Central Carolina Hospital in Sanford announced today it has received its first shipment of the Moderna COVID-19 vaccine and has begun inoculating its staff.
The hospital shared the news via a Facebook post today with photos of the first package of vaccines and individual boxes stored in a refrigeration unit.
The Moderna vaccine — approved by the FDA on Dec. 18, a week after emergency approval of Pfizer’s vaccine was granted — is said to be 94.1 percent effective at preventing symptomatic COVID-19. Like the Pfizer vaccine, it requires two doses, (Pfizer’s is taken three weeks apart, while Moderna’s is four weeks). According to the North Carolina Department of Health and Human Services, both vaccines are “very effective” in preventing someone from getting COVID-19 and have no serious safety concerns noted in the clinical trials.
The big difference in the vaccines is the way they’re stored.. The Moderna vaccine does not need to be stored as cold as the Pfizer vaccine, so more providers will be able to easily use it. The Moderna vaccine is authorized for adults aged 18 and older. The Pfizer vaccine is authorized for people aged 16 and older. The temporary reactions are similar for both vaccines. Temporary reactions may include a sore arm, headache and feeling tired and achy for a day or two after receiving the vaccine.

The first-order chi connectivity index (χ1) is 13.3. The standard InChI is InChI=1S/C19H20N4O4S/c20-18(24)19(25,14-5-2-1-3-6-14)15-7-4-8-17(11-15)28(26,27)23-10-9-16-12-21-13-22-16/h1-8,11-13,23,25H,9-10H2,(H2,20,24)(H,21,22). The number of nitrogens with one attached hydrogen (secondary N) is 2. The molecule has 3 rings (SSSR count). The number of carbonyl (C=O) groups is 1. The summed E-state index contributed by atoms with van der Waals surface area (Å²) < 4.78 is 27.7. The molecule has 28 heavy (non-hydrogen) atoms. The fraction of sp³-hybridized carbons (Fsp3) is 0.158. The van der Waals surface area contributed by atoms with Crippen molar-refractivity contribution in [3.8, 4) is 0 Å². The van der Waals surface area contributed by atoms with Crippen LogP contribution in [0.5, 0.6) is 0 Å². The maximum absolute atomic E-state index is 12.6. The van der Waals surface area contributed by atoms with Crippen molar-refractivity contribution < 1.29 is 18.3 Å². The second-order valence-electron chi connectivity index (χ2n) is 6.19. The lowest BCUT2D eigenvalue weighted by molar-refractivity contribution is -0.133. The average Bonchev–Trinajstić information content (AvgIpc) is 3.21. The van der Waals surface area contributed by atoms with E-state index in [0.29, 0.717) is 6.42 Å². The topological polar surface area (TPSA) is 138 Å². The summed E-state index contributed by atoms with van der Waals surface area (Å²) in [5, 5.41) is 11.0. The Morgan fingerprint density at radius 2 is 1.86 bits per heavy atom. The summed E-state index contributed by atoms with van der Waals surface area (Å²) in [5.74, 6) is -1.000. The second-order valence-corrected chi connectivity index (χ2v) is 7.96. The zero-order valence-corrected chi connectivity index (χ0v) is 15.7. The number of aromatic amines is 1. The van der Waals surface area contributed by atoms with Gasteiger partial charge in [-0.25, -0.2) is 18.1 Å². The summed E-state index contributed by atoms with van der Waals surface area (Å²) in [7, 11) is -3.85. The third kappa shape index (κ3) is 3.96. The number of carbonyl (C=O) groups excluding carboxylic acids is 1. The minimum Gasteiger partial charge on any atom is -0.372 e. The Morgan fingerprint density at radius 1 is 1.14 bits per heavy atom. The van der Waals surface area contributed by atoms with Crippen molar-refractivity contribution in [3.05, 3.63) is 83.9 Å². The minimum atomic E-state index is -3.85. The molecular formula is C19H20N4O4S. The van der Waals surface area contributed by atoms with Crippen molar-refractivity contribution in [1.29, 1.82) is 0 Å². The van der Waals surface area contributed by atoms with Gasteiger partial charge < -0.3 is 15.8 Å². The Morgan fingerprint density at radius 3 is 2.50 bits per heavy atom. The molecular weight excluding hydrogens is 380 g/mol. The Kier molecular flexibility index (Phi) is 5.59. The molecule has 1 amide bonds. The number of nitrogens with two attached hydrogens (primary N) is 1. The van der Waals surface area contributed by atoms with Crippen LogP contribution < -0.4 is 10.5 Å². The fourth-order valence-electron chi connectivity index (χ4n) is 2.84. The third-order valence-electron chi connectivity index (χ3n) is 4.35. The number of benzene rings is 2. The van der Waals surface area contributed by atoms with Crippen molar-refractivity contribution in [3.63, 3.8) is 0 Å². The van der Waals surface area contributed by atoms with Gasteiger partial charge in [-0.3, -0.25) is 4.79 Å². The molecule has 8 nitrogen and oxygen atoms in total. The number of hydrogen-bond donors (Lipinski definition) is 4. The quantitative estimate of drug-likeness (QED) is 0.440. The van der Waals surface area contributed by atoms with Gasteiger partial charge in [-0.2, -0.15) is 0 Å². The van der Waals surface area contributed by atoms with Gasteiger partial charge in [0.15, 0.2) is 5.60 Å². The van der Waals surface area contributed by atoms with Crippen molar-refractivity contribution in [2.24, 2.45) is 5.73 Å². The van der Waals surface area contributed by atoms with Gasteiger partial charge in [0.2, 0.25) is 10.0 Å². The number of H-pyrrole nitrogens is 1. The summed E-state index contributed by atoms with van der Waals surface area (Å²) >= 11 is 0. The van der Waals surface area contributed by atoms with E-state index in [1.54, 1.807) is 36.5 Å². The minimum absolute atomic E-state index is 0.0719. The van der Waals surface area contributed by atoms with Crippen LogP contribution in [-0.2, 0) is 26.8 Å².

Central Carolina Hospital did not release information on when the vaccine will be available to the first wave of patients (the hospital has not responded to emails this week about the vaccine and has not issued a press release).
The news is promising, nonetheless. COVID-19 continues to spread at an alarming rate in Lee County with 156 new cases announced between last Thursday through Monday. Since march, 3,183 people have tested positive for the virus and 38 people have died from COVID-19 complications.
The Rant will report news of the vaccine’s availability at CCH and at local pharmacies when that news is made public.